Learning is a never ending processes. As you can see from my previous blogs, we as instructors are blessed with a wide variety of tools to help students become the best learners possible. By treating students as individuals, finding their motivations, improving their self-efficacy, identifying their needs, and putting together a plan, instructors give students their best chance to succeed. These are the strategies that I relate to as an instructor, and believe these are my most effective tools for teaching students.
Bandura, A. (1977). Social Learning Theory. New York: General Learning Press.
Bcb704. 2012, April 4. Vygotsky’s Zone of Proximal Development. Retrieved from https://www.youtube.com/watch?v=0BX2ynEqLL4
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Gallagher, C. (1999). Lev Semyonovich Vygotsky. Retrieved online Oct 18, 2014 from http://www.muskingum.edu/~psych/psycweb/history/vygotsky.htm
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Schunk, D. H. (2012). Learning therioes: An educational perspective. (6th ed.). Boston, MA: Pearson Publishing. 4
The final learning components I want to talk about are ZPD and scaffolding. These are two very intertwined ideas that are musts for instructors and students. Every student will have a different zone of proximal development. As a teacher it is my job to identify that zone and do everything possible to move that student past that zone and into the next level of learning. We all need help from time to time. Scaffolding is a great way to help students achieve their goals.
The Zone of Proximal Development “is the distance between the actual development level as determined by independent problem solving and the level of potential development as determined through problem solving under adult guidance or in collaboration with more capable peers.” This is basically what a person can do with aid, but not alone.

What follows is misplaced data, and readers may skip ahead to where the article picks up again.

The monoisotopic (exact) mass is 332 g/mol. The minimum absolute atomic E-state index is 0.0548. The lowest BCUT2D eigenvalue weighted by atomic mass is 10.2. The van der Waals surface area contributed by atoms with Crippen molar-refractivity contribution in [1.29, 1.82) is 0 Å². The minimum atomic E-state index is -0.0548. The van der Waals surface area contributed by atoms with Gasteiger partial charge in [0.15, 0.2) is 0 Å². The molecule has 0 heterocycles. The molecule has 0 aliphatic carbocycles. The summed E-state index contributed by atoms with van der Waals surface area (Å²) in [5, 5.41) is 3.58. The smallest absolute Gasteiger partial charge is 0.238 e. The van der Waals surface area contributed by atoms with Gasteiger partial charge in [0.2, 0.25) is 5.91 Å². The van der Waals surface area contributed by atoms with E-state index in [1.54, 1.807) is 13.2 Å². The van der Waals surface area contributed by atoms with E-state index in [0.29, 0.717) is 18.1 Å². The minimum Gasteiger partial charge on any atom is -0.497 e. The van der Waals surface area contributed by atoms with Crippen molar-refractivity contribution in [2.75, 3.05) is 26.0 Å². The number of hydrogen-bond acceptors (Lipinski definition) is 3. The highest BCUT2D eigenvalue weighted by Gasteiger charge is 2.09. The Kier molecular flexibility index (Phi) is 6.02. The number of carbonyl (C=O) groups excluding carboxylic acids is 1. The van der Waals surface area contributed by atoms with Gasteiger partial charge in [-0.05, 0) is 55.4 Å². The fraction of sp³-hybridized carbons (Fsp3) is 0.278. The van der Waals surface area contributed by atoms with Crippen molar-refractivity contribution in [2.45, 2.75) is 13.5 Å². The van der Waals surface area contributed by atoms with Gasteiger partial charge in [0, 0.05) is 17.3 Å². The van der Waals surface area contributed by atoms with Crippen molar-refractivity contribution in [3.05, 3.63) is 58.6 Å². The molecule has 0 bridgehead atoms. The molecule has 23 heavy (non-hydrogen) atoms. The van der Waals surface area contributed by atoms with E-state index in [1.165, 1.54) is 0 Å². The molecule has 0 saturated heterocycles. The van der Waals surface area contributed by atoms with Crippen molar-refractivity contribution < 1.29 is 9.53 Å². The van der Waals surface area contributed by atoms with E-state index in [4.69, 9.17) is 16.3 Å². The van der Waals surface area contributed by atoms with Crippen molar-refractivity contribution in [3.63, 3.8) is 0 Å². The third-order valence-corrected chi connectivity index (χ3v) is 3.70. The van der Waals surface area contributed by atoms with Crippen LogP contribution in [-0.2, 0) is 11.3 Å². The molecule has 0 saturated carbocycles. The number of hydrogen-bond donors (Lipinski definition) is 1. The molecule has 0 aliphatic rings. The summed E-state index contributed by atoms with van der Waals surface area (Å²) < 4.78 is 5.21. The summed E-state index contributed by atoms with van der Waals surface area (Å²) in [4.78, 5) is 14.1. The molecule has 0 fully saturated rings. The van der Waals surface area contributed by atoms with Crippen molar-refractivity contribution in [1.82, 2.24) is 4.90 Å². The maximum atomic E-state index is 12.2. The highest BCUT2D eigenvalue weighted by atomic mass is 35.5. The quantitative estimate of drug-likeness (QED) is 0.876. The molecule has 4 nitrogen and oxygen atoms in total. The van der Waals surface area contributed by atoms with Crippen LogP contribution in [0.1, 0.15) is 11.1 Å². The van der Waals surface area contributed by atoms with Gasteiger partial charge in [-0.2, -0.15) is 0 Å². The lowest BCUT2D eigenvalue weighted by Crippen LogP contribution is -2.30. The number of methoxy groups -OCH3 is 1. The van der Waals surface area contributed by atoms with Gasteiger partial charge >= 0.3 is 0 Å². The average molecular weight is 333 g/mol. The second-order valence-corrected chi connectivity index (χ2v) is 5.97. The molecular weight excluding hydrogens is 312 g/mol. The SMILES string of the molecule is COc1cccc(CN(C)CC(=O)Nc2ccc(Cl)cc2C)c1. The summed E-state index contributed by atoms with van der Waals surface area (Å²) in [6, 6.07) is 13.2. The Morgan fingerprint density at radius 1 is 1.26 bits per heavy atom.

“Pedagogy must be oriented not to the yesterday, but to the tomorrow of the child’s development. Only then can it call to life in the process of education those processes of development which now lie in the zone of proximal development” – Lev Vygotsky
By identifying what a student can accomplish without assistance, an instructor can then form a plan to help that student to reach new heights. Scaffolding is a technique that helps students to learn and grow in incremental steps. Scaffolding is simply providing a student assistance to accomplish a task and then overtime removing the assistance to allow the student to perform the task unaided. Think of beginning spelling words where some of the letters are already in place with blanks for the missing letters. Over time the provided letters are less and the blanks more abundant until eventually no assistance is needed.
When one puts up a building one makes an elaborate scaffold to get everything into its proper place. But when one takes the scaffold down, the building must stand by itself with no trace of the means by which it was erected. – Andres Segovia
Examples of scaffolding include pairing higher performing students with those in need of assistance. This would allow the more advanced students to teach or model for the underachieving student’s needed skills. Another example might include giving a student hints and gradually reducing the hints as a student progresses.
To be human means different things to different individuals, students included. Humanism is learning focused on the individual. Humanism stresses growth and the realization of potential. Humanism also focuses on how individuals acquire their emotions, attitudes, beliefs, and values. An instructor must meet the needs of a large and diverse group of learners.
Teachers must realize that students are individuals, each has needs that must be met. These needs may be in the form of learning styles, motivation, or emotional stresses. As instructors finding a way to reach individual students is one of our paramount tasks.
All the evidence that we have indicates that it is reasonable to assume in practically every human being, and certainly in almost every newborn baby, that there is an active will toward health, an impulse towards growth, or towards the actualization. – Abraham Maslow
I want students to believe they can do anything. In my opinion, low self-efficacy is the #1 deterrent to student learning. Many students, unfortunately, do not have a source of encouragement outside of the classroom. Students should believe that the only obstacles they face are the ones they set for themselves. If students believe in themselves, learning will follow. As an instructor, I plan to always encourage students of all learning levels.